My speaking component was scheduled deep into the afternoon at 4:20pm, so you have to be prepared to give up your entire day for this test. Held in a different UTS building, I left my bag under IELTS care and went to have myself registered. Here your passport is checked and photo taken. The examiners come into the holding room to pick up their next examinee’s file and after a while I was crossing my fingers for which examiner would be calling my name.
My speaking examiner was something out of a story book, with coke bottle spectacles that made her eyes look enormous. She was a little, sweet older lady, who put my passport through another check as she sat me down for the test. As we are tested in individual rooms there were no distractions, save of course for my examiners moon sized eyes. I was asked to talk about myself and given topics to wax poetic on.
I was glad to be done with IELTS. Although I am a fan of its traditional format, it meant spending far more time than I expected to give up. The confirmation email stated that I would be able to collect my results 13 calendar days after my exam date (or available online from 5pm the evening before at results.ielts.org and I itched for the day I would get to compare them with my PTE results.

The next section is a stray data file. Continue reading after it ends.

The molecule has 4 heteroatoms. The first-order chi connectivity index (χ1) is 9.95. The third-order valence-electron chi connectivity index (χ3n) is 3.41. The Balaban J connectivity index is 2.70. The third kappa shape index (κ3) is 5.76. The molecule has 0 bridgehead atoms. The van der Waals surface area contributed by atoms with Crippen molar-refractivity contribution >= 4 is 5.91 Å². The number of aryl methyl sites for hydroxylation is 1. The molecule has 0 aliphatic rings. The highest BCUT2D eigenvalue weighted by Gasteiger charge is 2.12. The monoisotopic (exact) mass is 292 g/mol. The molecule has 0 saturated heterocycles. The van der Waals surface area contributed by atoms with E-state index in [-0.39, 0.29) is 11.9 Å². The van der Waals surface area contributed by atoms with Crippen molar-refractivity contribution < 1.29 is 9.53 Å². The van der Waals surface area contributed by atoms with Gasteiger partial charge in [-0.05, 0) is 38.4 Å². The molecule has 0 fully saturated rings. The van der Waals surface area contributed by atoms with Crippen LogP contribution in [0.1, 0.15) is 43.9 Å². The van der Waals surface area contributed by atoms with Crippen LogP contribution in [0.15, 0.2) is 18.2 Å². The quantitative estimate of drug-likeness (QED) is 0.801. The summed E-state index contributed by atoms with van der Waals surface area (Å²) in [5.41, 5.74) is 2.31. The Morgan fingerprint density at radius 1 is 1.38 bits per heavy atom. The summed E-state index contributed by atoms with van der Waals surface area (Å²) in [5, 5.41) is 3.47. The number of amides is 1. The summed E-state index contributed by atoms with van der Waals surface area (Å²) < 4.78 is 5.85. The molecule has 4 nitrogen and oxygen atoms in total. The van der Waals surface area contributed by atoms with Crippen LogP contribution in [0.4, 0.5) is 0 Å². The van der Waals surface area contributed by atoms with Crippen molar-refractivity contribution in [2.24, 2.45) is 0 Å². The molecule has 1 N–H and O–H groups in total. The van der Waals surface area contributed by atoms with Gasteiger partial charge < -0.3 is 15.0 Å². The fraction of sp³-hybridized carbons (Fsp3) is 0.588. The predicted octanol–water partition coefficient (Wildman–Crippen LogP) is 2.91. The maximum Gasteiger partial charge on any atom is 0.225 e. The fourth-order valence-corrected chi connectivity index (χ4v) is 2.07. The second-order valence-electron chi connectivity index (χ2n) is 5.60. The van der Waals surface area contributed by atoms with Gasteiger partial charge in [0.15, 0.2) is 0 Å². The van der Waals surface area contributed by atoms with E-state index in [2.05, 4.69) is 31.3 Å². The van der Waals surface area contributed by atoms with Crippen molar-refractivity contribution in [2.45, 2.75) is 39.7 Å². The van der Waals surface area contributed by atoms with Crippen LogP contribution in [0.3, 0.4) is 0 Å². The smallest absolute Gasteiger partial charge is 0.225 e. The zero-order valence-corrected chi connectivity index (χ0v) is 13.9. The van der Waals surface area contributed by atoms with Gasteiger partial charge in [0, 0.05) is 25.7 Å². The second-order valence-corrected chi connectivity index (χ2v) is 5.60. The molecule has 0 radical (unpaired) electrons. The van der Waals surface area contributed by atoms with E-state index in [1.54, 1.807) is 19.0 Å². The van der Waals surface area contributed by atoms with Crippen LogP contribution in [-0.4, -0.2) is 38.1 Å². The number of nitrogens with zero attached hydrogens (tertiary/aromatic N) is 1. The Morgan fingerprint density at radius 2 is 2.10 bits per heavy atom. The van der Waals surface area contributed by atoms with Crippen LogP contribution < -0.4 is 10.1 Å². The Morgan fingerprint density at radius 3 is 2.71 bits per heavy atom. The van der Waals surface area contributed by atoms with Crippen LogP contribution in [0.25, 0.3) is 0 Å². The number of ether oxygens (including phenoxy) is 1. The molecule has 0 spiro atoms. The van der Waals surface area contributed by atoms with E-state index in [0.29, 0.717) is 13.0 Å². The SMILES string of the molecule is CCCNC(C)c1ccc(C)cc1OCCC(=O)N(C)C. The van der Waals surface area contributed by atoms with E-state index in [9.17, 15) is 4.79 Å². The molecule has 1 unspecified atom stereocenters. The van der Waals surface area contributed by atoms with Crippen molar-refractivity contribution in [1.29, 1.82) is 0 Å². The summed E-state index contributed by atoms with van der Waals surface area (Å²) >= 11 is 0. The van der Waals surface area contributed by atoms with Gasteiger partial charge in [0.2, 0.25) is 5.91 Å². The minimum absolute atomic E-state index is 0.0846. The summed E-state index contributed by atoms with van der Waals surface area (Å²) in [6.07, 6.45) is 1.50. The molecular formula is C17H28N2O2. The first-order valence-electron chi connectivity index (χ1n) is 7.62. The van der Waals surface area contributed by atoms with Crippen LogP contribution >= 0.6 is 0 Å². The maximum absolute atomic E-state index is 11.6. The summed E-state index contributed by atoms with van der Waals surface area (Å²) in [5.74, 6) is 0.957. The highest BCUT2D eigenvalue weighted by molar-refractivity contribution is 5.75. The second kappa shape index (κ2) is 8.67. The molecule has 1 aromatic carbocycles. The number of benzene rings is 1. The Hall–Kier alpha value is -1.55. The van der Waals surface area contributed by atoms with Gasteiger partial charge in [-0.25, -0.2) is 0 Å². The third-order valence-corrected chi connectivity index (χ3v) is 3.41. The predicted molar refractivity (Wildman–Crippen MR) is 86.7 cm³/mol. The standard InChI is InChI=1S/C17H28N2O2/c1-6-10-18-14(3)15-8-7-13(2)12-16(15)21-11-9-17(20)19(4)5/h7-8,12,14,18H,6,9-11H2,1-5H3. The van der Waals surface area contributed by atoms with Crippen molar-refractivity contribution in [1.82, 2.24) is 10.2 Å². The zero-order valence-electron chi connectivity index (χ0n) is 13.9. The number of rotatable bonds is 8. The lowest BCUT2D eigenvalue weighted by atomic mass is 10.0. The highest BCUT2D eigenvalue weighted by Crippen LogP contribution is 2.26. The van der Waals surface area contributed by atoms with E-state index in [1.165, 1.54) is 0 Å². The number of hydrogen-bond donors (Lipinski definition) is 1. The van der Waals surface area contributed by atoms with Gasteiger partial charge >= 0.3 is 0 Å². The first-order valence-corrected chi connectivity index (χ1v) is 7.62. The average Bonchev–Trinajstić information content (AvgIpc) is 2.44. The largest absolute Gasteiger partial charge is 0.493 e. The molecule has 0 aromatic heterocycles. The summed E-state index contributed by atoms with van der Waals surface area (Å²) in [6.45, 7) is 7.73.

IELTS (General) Listening 9.0 Reading 8.5 Speaking 9.0 Writing 7.5
*IELTS scores range from a minimum of 1.0 to a maximum of 9.0
PTE (Academic) Listening 90 Reading 90 Speaking 66 Writing 90
*PTE Scores range from a minimum of 10 to a maximum of 90
Although I had felt that IELTS was a little easier, I did poorly for my writing section. We were given 2 questions, one to test your casual writing and one more academic. Unlike the PTE which had a series of short answer questions, you’ll have less opportunity to show off your writing skills and if you have a case of writer’s block, you’ll be in a bit of trouble. I have a feeling that I wrote far too casually for that “write a letter to your friend” question. Best to not get too deep into character! More notably my scores for the speaking module in the two tests gave a quite different view on my verbal skills.
(Taken from the Pearson PTE website)
Minimum scores to receive ‘Competent English’
According to the infographic from the Pearson PTE site and the guide to different English proficiency levels by immigration department, the PTE scoring is a little stricter on the scale against the IELTS. My test scores cannot prove this. What it can prove is that how one’s proficiency in the language is assessed can be subjective and that a person’s performance can fluctuate with different test formats.
I took IELTS: General Training at University of Technology Sydney, paid $330, and spent 5 hours (excluding waiting time) and 9 hours (including waiting time).
Ease of booking 4.5
Test date/time options 4.0
Convenience of test centres 5.0
Clarity in instructions 4.5
Test result lead time 3.5
The next review will be on TOEFL iBT, so look out for that one!
Emma Natalie H.